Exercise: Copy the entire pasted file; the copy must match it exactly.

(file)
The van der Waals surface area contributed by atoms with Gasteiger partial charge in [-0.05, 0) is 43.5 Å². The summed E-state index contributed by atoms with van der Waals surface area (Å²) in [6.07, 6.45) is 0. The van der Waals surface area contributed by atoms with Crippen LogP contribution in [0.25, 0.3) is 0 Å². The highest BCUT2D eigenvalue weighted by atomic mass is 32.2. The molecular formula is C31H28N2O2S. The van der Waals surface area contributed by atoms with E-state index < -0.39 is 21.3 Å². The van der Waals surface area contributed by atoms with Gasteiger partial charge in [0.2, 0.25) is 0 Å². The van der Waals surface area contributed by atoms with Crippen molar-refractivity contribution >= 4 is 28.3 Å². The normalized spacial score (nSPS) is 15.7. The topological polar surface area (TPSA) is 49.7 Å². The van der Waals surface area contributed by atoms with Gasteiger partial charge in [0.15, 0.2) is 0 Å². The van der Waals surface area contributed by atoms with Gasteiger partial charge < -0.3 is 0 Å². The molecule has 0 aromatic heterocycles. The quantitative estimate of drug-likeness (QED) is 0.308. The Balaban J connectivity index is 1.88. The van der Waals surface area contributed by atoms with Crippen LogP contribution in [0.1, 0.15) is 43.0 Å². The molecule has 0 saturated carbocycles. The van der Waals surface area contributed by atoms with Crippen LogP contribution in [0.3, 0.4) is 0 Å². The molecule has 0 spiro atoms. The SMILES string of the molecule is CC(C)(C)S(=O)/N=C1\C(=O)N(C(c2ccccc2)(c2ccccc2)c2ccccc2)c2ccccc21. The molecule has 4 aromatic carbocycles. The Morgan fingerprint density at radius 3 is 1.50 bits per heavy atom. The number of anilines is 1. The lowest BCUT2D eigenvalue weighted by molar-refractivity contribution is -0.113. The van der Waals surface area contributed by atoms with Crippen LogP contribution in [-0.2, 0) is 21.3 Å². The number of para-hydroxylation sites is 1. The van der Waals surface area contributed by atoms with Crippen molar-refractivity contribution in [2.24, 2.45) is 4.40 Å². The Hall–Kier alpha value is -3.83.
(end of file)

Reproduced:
The van der Waals surface area contributed by atoms with Gasteiger partial charge in [-0.05, 0) is 43.5 Å². The summed E-state index contributed by atoms with van der Waals surface area (Å²) in [6.07, 6.45) is 0. The van der Waals surface area contributed by atoms with Crippen LogP contribution in [0.25, 0.3) is 0 Å². The highest BCUT2D eigenvalue weighted by atomic mass is 32.2. The molecular formula is C31H28N2O2S. The van der Waals surface area contributed by atoms with E-state index < -0.39 is 21.3 Å². The van der Waals surface area contributed by atoms with Gasteiger partial charge in [0.2, 0.25) is 0 Å². The van der Waals surface area contributed by atoms with Crippen molar-refractivity contribution >= 4 is 28.3 Å². The normalized spacial score (nSPS) is 15.7. The topological polar surface area (TPSA) is 49.7 Å². The van der Waals surface area contributed by atoms with Gasteiger partial charge in [0.15, 0.2) is 0 Å². The van der Waals surface area contributed by atoms with Gasteiger partial charge < -0.3 is 0 Å². The molecule has 0 aromatic heterocycles. The quantitative estimate of drug-likeness (QED) is 0.308. The Balaban J connectivity index is 1.88. The van der Waals surface area contributed by atoms with Crippen LogP contribution in [0.1, 0.15) is 43.0 Å². The molecule has 0 saturated carbocycles. The van der Waals surface area contributed by atoms with Crippen LogP contribution in [0.3, 0.4) is 0 Å². The molecule has 0 spiro atoms. The SMILES string of the molecule is CC(C)(C)S(=O)/N=C1\C(=O)N(C(c2ccccc2)(c2ccccc2)c2ccccc2)c2ccccc21. The molecule has 4 aromatic carbocycles. The Morgan fingerprint density at radius 3 is 1.50 bits per heavy atom. The number of anilines is 1. The lowest BCUT2D eigenvalue weighted by molar-refractivity contribution is -0.113. The van der Waals surface area contributed by atoms with Crippen LogP contribution in [-0.2, 0) is 21.3 Å². The number of para-hydroxylation sites is 1. The van der Waals surface area contributed by atoms with Crippen molar-refractivity contribution in [2.24, 2.45) is 4.40 Å². The Hall–Kier alpha value is -3.83.